A star at the '92 European Championships and '94 World Cup, Brolin was recognised as one of the best players in the world at the time.
Arriving at Leeds already slowly turning to the tubby side, his form and fitness only got worse. Always at odds with the manager, he got sent out on loan at the end of the season, and when returning to the club, he carried on his war with management, and his fitness was now well below the expected standard.
Leeds were left with no choice but to terminate his contract, and he is widely regarded by Leeds fans as one of the club's worst ever players, and 2003 a poll by BBC Sport saw him voted by the club's fans as the club's worst player in living memory
Granted Chelsea may not have paid a fee for Bogarde, but he still drained a lot and lot of money from the club, and this was the days before Roman Abramovich.
Bogarde was long courted by the blues, and they finally got their man in 2000. After only weeks at the club, the manager, Ranieri, wanted him out but Bogarde claimed no other club would match his lucrative contract that he was being payed at Chelsea.
He stayed on for four years, earning £40,000 a week refusing to lower his demands to move to another club even though Chelsea made him train with the youth team to try and force him out.
Of his contract, he said, "Why should I throw €15 million away when it is already mine? At the moment I signed, it was in fact my money, my contract."
The English press took great fun in ridiculing the selfish Dutchman but his response to his critics was, "This world is about money, so when you are offered those millions you take them. Few people will ever earn so many. I am one of the few fortunate’s who do. I may be one of the worst buys in the history of the Premiership, but I don't care."
Coming through the Everton ranks, Jeffers was one of the most promising English players around at the time. Arsene Wenger decided he was the player Arsenal needed as his "fox in the box."
Out of his depth at Arsenal and in his three seasons there, he only managed 22 games and four goals. His career has never recovered.
The other half of the prolific strike partnership with Shevchenko from Dynamo Kyiv came to Tottenham with high expectations from the player himself and the fans. Unfortunately, it didn’t work out, and Rebrov looked a shade of the player who had terrorised European defences with Dynamo.
Only managed 10 goals in four years at the club then had his contract terminated.
Came to Fulham as their record signing and only managed a ratio of one goal per five games which was derisory. Fulham owner Mohamed Al Fayed also thought that the signing was so abysmal that he took the then Fulham manager Jean Tigana (who bought Marlet) to the high court.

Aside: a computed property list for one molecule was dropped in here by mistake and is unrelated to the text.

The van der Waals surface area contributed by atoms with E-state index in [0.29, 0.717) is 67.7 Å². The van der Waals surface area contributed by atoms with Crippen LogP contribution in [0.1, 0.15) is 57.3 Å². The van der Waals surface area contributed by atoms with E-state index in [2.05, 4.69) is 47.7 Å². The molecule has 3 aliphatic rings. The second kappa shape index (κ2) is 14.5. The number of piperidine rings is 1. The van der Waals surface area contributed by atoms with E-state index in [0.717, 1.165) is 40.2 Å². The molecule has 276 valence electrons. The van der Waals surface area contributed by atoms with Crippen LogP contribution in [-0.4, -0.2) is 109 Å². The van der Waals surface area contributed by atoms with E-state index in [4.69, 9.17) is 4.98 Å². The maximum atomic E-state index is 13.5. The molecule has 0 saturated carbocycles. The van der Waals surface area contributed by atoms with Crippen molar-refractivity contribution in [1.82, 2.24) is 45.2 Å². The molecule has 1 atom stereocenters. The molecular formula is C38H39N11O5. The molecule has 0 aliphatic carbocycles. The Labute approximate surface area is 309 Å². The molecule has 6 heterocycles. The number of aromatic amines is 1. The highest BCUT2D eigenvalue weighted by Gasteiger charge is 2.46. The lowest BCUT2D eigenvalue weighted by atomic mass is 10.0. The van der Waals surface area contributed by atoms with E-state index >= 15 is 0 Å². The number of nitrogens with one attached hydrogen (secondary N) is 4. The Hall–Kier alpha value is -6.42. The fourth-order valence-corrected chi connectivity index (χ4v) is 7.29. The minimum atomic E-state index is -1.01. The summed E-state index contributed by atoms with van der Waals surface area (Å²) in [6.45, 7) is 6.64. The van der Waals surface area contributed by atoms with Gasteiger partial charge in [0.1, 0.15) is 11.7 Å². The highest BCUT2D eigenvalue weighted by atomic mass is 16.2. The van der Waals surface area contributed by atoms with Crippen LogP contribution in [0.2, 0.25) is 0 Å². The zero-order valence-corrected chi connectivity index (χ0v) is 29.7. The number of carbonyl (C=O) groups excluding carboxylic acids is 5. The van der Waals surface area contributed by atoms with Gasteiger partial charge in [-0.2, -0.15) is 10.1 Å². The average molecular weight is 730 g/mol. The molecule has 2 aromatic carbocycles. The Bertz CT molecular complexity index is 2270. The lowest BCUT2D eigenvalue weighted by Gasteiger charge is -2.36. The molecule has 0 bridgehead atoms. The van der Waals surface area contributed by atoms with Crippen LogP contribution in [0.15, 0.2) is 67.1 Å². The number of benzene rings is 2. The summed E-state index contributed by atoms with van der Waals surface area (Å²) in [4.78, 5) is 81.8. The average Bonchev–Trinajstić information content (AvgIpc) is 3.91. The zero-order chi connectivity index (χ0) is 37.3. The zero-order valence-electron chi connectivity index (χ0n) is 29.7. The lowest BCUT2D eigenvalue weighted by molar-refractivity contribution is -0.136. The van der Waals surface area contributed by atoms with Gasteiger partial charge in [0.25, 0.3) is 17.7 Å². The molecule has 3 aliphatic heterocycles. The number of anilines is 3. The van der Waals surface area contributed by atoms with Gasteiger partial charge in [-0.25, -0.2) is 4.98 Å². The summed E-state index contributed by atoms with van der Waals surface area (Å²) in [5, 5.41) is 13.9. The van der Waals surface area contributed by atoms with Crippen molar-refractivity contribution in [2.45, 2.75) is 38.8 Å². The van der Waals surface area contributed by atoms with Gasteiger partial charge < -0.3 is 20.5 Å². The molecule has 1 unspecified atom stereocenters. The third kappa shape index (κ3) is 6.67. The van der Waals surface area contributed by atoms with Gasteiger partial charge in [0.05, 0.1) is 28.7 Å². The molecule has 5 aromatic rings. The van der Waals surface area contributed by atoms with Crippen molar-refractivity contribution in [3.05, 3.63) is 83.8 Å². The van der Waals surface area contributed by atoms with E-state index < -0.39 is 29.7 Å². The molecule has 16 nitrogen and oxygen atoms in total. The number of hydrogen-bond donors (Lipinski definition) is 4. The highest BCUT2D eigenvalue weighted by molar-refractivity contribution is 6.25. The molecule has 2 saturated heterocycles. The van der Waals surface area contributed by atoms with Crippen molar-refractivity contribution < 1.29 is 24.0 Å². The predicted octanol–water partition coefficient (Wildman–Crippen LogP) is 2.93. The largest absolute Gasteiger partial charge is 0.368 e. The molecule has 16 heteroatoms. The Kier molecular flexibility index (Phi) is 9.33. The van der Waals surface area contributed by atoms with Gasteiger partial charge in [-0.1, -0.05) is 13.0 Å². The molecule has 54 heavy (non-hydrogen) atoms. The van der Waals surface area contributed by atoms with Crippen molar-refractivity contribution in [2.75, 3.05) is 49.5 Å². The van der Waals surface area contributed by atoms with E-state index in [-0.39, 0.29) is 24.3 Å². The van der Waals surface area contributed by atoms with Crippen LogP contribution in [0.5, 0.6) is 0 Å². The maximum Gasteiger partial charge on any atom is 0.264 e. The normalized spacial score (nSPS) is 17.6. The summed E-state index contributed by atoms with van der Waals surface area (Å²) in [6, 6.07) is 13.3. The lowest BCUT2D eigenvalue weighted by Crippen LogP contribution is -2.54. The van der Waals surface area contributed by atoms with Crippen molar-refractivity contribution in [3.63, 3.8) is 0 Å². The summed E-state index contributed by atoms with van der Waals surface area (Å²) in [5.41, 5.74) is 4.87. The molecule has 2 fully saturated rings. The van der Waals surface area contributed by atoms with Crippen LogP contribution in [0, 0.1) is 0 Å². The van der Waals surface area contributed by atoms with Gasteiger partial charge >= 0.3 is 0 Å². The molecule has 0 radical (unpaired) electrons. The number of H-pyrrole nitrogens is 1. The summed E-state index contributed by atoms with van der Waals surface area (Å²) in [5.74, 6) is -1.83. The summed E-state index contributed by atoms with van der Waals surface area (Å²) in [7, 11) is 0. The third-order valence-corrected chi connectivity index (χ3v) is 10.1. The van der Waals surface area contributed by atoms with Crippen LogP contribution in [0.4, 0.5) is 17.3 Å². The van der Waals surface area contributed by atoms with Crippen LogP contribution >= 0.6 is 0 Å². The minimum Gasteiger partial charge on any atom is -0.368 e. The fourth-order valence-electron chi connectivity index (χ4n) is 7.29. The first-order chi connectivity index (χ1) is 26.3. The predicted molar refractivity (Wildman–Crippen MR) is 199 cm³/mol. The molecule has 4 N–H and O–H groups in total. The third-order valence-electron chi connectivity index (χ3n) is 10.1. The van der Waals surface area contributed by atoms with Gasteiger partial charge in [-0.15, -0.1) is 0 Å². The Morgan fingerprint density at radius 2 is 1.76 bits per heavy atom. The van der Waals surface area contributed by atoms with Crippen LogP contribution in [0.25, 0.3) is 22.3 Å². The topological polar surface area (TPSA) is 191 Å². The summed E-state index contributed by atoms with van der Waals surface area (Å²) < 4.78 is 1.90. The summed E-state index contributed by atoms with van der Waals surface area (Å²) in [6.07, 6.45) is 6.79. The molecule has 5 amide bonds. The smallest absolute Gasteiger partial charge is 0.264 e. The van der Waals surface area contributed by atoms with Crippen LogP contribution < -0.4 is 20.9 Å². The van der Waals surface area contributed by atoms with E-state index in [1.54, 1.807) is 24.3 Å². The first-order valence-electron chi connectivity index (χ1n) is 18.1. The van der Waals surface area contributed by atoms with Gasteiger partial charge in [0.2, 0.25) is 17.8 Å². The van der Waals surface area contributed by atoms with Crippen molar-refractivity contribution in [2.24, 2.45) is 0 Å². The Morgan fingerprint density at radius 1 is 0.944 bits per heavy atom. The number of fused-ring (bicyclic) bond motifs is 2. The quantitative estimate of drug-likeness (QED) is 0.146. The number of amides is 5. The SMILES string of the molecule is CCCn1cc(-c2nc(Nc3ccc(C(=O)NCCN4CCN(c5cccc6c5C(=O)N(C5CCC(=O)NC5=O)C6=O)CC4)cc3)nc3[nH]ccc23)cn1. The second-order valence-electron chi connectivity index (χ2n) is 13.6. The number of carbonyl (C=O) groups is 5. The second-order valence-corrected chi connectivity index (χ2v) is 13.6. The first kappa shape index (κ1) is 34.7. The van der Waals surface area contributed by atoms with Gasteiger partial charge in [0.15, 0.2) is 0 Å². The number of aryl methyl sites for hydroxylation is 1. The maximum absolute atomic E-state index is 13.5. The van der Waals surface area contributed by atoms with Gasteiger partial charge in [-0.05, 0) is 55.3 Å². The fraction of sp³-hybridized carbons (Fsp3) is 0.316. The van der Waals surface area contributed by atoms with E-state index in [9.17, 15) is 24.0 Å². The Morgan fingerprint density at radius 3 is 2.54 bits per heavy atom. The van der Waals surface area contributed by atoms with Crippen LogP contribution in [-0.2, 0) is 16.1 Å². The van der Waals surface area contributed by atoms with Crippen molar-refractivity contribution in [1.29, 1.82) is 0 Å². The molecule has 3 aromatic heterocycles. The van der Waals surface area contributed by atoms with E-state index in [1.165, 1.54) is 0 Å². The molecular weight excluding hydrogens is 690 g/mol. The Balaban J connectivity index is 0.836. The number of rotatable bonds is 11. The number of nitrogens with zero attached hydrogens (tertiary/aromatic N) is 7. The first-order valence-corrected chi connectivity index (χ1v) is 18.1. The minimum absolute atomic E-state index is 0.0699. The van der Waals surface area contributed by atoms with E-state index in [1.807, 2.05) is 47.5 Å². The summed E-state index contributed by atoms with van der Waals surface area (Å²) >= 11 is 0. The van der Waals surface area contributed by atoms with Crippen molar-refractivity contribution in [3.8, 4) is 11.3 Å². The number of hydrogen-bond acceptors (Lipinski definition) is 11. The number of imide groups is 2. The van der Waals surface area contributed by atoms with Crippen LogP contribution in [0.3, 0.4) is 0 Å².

He claimed Tigana had paid over the odds intentionally (Tigana had ties to Lyon and thought he was taking a cut), and he wanted compensation saying, “I won’t let any crook destroy Fulham.” Al Fayed lost the case and Marlet was shipped out on loan before Fulham cancelled his contract.
Two games into his West Ham Career, he earned a red card against Manchester United, and he promptly disappeared afterwards. Officials from the club couldn’t find him until he turned up month later living in a Dutch caravan park.
Any goal keeper coming to Manchester United in the period after Schmeichel faced a tough task, but if anyone didn’t look up to the task in hand, then it was this guy.
Signed a couple of months into the season due to concerns about Mark Bosnich but Taibi only managed to last four games. His first was against Liverpool where even though he flapped for the first Liverpool goal, he was still awarded the Man of the Match. His next were the two home draws against Wimbledon and Southampton where he achieved noriety in the latter due to letting a very slow and tame Le Tissier shot trickle through his legs.
His last game came against Chelsea where after making a mistake in the first minute, United went on to lose 5-0. He was never seen at the club again
Definitely the most bizarre transfer of all time! Back in 1996, the then Southampton manager Graeme Souness, received a phone call claiming to be from Liberian international and former FIFA World Player of the Year, George Weah.
Weah told Souness that Dia was his cousin, had played for Paris Saint-Germain in France and had played 13 times for his country. In reality, none of this was true, and the phone call was made by a fellow university student of Dia's to Souness, suggesting that he should give Dia a chance with the Saints. Nonetheless, Souness was convinced and signed Dia on a one-month contract.
Dia made his debut a couple of weeks later against Leeds United coming on as a 32-minute substitute. His quality of performance was so bad that he was dragged off the field 21 minutes later. This Southampton legend only spent a weekend at the club then was never seen by them again.
Veron was seen as the man to take Manchester United to the next level and make them perennial Champions League winners when they splashed out a record £28 million, but he just never seemed to adapt to English football. He was great on most of the big European occasions where he could have more time on the ball, but back in England, he never really adapted to the faster side of the game.
After his two disappointing seasons at United, Chelsea compounded United’s error by signing him for £15 million, and he carried on exactly where he left off. A disappointing two seasons again and he was soon shipped back to Italy. Looked back on as one of the worst signings (twice) made in the league.
Long perused by Chelsea and more importantly Roman Abramovich, it felt like he was the missing piece in the puzzle of Chelsea’s quest to finally win the Champions League. So when they finally got their man for £30 million, the rest of Europe looked on to see just how good Chelsea would become now they had signed the best striker in Europe.
Sadly it was not to be. Shevchenko’s reputation dropped so fast it wouldn’t have been surprising if no club would take a chance on him again. He scored 173 goals at AC Milan but only managed 22 at Chelsea.
He left the club to rejoin his first club Dynamo Kiev, via a loan spell back at AC Milan where he failed to score. Lost his feared reputation of one of the best forwards in the game. The most expensive flop of the Premiership era.
Sucks to be a Newcastle fan after seeing some of them buys hey? But there you have it! If you think I missed anyone out or don't agree with any of my selections, post a comment!